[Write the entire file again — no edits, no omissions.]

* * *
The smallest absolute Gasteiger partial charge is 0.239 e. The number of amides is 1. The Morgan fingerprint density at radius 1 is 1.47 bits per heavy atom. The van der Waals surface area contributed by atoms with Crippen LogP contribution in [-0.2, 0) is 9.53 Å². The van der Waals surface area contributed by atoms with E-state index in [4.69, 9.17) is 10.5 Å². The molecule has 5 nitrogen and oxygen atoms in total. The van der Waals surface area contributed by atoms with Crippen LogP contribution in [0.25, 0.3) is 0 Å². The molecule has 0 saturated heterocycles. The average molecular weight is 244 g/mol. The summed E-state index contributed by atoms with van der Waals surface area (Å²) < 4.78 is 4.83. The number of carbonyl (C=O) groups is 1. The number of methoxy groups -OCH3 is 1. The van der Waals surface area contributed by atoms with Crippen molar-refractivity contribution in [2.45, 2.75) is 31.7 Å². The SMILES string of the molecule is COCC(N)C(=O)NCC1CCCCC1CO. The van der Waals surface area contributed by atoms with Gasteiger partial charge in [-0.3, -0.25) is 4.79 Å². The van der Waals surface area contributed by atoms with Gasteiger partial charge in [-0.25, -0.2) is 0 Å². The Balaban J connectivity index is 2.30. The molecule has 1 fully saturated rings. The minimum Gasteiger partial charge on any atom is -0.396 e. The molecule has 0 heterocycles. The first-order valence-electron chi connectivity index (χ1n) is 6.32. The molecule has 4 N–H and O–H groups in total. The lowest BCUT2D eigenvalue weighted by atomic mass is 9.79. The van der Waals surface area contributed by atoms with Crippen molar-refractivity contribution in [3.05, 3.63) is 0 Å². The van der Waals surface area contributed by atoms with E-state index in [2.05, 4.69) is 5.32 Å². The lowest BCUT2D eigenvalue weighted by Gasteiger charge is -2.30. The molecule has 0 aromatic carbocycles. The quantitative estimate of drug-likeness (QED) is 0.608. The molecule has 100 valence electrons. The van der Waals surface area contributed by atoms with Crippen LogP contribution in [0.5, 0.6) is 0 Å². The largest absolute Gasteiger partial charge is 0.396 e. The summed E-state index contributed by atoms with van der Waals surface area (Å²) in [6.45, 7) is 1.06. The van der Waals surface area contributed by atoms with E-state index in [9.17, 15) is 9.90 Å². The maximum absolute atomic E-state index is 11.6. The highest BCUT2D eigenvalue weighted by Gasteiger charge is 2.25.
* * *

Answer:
The smallest absolute Gasteiger partial charge is 0.239 e. The number of amides is 1. The Morgan fingerprint density at radius 1 is 1.47 bits per heavy atom. The van der Waals surface area contributed by atoms with Crippen LogP contribution in [-0.2, 0) is 9.53 Å². The van der Waals surface area contributed by atoms with E-state index in [4.69, 9.17) is 10.5 Å². The molecule has 5 nitrogen and oxygen atoms in total. The van der Waals surface area contributed by atoms with Crippen LogP contribution in [0.25, 0.3) is 0 Å². The molecule has 0 saturated heterocycles. The average molecular weight is 244 g/mol. The summed E-state index contributed by atoms with van der Waals surface area (Å²) < 4.78 is 4.83. The number of carbonyl (C=O) groups is 1. The number of methoxy groups -OCH3 is 1. The van der Waals surface area contributed by atoms with Crippen molar-refractivity contribution in [2.45, 2.75) is 31.7 Å². The SMILES string of the molecule is COCC(N)C(=O)NCC1CCCCC1CO. The van der Waals surface area contributed by atoms with Gasteiger partial charge in [-0.3, -0.25) is 4.79 Å². The van der Waals surface area contributed by atoms with Gasteiger partial charge in [-0.25, -0.2) is 0 Å². The Balaban J connectivity index is 2.30. The molecule has 1 fully saturated rings. The minimum Gasteiger partial charge on any atom is -0.396 e. The molecule has 0 heterocycles. The first-order valence-electron chi connectivity index (χ1n) is 6.32. The molecule has 4 N–H and O–H groups in total. The lowest BCUT2D eigenvalue weighted by atomic mass is 9.79. The van der Waals surface area contributed by atoms with Crippen molar-refractivity contribution in [3.05, 3.63) is 0 Å². The van der Waals surface area contributed by atoms with E-state index in [2.05, 4.69) is 5.32 Å². The lowest BCUT2D eigenvalue weighted by Gasteiger charge is -2.30. The molecule has 0 aromatic carbocycles. The quantitative estimate of drug-likeness (QED) is 0.608. The molecule has 100 valence electrons. The van der Waals surface area contributed by atoms with Crippen LogP contribution in [0.5, 0.6) is 0 Å². The largest absolute Gasteiger partial charge is 0.396 e. The summed E-state index contributed by atoms with van der Waals surface area (Å²) in [6.45, 7) is 1.06. The van der Waals surface area contributed by atoms with E-state index in [9.17, 15) is 9.90 Å². The maximum absolute atomic E-state index is 11.6. The highest BCUT2D eigenvalue weighted by Gasteiger charge is 2.25.